• Monday, June 24, 2024
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56% of central banks lack national cybersecurity strategy — IMF

56% of central banks lack national cybersecurity strategy — IMF

The International Monetary Fund (IMF) has revealed that 56 percent of central banks or supervisory authorities do not have a national cyber strategy for their financial sectors.

The Washington-based institution said this after surveying 51 countries and putting its findings in a report titled, ‘Mounting cyber threats mean financial firms urgently need better safeguards.’

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It said 42 percent of these financial institutions lack dedicated cybersecurity or technology risk-management regulations, and 68 percent do not have a specialised risk unit within their supervision department.

“64 percent do not mandate testing and exercising cyber security measures or providing further guidance. 54 percent lack a dedicated cyber incident reporting regime, and 48 percent do not have cybercrime regulations,” it explained.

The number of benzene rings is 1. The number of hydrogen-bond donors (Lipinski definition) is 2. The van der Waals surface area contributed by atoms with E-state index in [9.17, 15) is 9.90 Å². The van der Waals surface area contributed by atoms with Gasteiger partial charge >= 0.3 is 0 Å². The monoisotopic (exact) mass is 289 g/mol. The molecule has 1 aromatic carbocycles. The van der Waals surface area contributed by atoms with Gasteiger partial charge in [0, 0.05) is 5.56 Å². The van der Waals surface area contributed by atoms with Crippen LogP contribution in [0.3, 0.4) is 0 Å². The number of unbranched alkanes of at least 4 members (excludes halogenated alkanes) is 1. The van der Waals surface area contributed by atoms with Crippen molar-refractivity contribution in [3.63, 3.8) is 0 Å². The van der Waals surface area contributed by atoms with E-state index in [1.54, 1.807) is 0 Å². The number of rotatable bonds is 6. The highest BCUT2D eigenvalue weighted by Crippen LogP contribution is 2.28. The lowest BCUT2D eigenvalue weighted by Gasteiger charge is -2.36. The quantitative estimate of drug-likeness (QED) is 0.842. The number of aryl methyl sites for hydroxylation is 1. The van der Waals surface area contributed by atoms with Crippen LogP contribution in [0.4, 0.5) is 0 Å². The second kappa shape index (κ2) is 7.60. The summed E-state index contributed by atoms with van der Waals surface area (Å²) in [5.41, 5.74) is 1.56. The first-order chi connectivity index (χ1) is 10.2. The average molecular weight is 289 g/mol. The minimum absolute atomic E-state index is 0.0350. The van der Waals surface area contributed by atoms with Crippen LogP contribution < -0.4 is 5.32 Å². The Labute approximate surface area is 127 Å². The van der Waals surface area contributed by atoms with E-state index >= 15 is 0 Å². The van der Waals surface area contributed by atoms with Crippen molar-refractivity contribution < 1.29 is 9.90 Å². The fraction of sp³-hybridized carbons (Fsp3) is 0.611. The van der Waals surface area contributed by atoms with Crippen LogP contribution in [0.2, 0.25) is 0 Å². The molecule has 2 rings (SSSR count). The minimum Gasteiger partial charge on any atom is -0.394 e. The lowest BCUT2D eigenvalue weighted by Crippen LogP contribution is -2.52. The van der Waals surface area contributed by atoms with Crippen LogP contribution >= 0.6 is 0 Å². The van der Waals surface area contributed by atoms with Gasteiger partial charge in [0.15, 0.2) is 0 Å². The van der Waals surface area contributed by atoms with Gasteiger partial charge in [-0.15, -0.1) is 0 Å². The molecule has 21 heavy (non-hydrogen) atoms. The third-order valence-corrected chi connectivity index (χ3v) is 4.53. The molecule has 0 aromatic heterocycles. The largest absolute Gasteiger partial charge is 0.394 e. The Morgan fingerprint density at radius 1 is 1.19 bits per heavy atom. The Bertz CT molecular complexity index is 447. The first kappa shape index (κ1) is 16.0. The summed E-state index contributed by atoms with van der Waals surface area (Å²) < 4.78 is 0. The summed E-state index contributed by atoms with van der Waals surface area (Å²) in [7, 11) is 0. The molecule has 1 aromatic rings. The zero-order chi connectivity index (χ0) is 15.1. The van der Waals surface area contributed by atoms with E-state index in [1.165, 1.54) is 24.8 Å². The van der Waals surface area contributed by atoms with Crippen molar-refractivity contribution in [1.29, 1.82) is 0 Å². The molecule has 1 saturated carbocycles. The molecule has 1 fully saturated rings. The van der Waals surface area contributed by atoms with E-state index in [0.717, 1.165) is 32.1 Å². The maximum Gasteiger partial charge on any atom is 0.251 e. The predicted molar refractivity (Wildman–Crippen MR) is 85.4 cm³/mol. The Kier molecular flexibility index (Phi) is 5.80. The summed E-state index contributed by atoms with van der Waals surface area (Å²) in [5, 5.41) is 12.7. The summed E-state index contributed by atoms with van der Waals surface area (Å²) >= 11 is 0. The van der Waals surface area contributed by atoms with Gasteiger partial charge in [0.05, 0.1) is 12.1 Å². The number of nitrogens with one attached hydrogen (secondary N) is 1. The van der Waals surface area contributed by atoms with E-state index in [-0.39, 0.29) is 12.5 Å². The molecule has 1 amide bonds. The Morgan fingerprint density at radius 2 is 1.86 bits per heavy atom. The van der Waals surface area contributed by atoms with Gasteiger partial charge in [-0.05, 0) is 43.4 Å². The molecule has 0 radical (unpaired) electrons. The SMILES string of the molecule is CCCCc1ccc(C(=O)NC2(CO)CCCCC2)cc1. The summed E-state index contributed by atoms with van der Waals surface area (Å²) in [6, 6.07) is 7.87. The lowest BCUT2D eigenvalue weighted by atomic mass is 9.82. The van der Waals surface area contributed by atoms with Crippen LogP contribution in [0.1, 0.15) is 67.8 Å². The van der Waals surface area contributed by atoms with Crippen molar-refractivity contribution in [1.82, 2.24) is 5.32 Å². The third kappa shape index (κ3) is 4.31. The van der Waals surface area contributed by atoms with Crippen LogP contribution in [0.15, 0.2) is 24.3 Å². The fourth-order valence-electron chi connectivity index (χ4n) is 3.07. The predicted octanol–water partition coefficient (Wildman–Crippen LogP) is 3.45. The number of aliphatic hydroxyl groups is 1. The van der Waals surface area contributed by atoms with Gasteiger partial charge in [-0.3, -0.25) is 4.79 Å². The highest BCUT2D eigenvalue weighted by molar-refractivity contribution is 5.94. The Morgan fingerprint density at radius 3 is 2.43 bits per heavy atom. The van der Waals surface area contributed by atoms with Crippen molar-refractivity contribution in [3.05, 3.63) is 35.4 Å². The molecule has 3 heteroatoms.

The IMF highlighted that cyber attackers persistently target the financial sector. The institution stated, “Due to the tight financial and technological interconnections within the sector, attacks can rapidly spread throughout the system, potentially leading to widespread disruption and loss of confidence. Cybersecurity is, therefore, a significant threat to financial stability.”

In its April 2024 Global Financial Stability Report, the IMF revealed that $12 billion has been lost to cyberattacks in the last twenty years.

The Nigeria Inter-Bank Settlement System recently disclosed that financial institutions lost about N17.67 billion to fraud in 2023.

Read also: Cybersecurity levy in Nigeria: Can a nation tax itself to prosperity?

According to the NIBSS, while the fraud count decreased by six percent to 95,620, the actual loss from fraud increased by 23 percent in 2023 compared to 2022.

In its recommendations to central banks, the IMF added, “The fund’s recommendations include the development of robust national cyber strategies, the implementation of dedicated cybersecurity regulations, and the establishment of specialised risk units within supervisory authorities.”